Consumer 5G is here, or at least coming soon, in most regions of the world. YouGov, a global research group, has published its International Telco Report 2021, and has been asking people their thoughts on 5G. A lot of people, it turns out – over 18,000 in 17 countries across the globe.
The leader in consumer 5G, by a wide margin, is China, with over half of their subscriber base having a 5G enabled device. UAE is a strong second, followed by Hong Kong and Indonesia. Chinese telcos will build a million new base stations in the next year.
Not surprisingly those people who use VR headsets are the most enthusiastic group, with 63% of respondents agreeing that ‘5G will change how people connect to the internet’. Half of this group are willing to pay more for a 5G tariff.
This report into consumer 5G trends and opinion highlighted the fact that telcos could increase the number of 5G subscribers through better communication of the benefits. Globally, a quarter of respondents do not know if 5G will change the way people access the internet and a third of US respondents do not know if they are paying for 5G.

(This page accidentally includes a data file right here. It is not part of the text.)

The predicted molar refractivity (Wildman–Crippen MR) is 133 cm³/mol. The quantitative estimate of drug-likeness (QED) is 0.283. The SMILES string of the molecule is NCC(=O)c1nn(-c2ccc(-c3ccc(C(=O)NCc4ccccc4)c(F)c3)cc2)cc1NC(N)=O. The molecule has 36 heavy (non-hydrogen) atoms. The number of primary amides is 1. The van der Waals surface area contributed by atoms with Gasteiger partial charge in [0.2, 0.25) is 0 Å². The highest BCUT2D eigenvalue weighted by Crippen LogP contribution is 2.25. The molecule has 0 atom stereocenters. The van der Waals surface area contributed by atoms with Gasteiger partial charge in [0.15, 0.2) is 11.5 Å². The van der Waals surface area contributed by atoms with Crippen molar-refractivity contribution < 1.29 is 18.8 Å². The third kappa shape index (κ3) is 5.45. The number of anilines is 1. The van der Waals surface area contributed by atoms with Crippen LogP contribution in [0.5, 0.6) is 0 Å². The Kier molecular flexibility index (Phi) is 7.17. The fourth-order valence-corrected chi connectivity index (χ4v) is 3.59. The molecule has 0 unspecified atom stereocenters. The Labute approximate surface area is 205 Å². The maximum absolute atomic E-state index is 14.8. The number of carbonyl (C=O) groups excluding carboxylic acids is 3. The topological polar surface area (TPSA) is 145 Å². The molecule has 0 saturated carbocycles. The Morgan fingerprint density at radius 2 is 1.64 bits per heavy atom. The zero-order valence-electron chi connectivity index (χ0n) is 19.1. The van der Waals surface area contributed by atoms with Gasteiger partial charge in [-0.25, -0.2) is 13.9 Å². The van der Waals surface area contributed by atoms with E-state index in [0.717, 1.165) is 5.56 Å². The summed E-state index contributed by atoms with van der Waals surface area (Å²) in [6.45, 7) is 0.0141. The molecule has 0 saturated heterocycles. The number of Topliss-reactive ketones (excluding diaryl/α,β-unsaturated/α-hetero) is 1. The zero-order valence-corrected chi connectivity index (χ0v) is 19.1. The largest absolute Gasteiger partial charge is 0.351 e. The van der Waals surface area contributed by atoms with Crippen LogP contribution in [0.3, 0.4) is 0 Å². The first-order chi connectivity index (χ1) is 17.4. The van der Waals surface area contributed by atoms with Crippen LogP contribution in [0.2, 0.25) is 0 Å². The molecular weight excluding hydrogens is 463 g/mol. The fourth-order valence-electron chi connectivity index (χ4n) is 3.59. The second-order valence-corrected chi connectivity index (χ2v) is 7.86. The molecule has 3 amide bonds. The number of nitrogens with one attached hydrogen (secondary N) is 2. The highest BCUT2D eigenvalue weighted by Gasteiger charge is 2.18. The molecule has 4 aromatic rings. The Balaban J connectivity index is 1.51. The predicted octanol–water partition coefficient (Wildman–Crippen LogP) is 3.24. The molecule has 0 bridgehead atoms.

Depressingly, a significant number of people answered ‘I need a new phone’ as the reason to get a 5G device.
The question of whether people will pay a 5G tariff has worried the industry since the first launches, three years ago.
The answer is mixed and, surprisingly, 76% of respondents in emerging markets said they would pay a 5G tariff, compared to 41% in developed nations. This, of course, may be because of the differences in existing infrastructure in different countries but perhaps points to a real thirst for proper connectivity across emerging economies. India and Indonesia have enormous pent up demand – two countries that have yet to launch 5G services.
The report into consumer 5G supports what many would have guessed. Consumer 5G take up is patchy, opinions differ about whether it will change the way we access the internet, and whether people are prepared to pay more for a 5G enabled device.
Emerging markets seem to be set for the most immediate take up, while developed markets will need to work hard to present the benefits of 5G over other access technologies and, of course, it is the people who are most absorbed by the VR, immersive experience, who are willing to pay extra for that experience.
One thing is for sure, when it comes to consumer 5G, it will take a lot to shift China from the ‘top spot’ and, as Eric Schmidt says, ‘the next generation of Googles and Facebooks will not come from Silicon Valley but from China’ and there seems to be little we can do to stop that.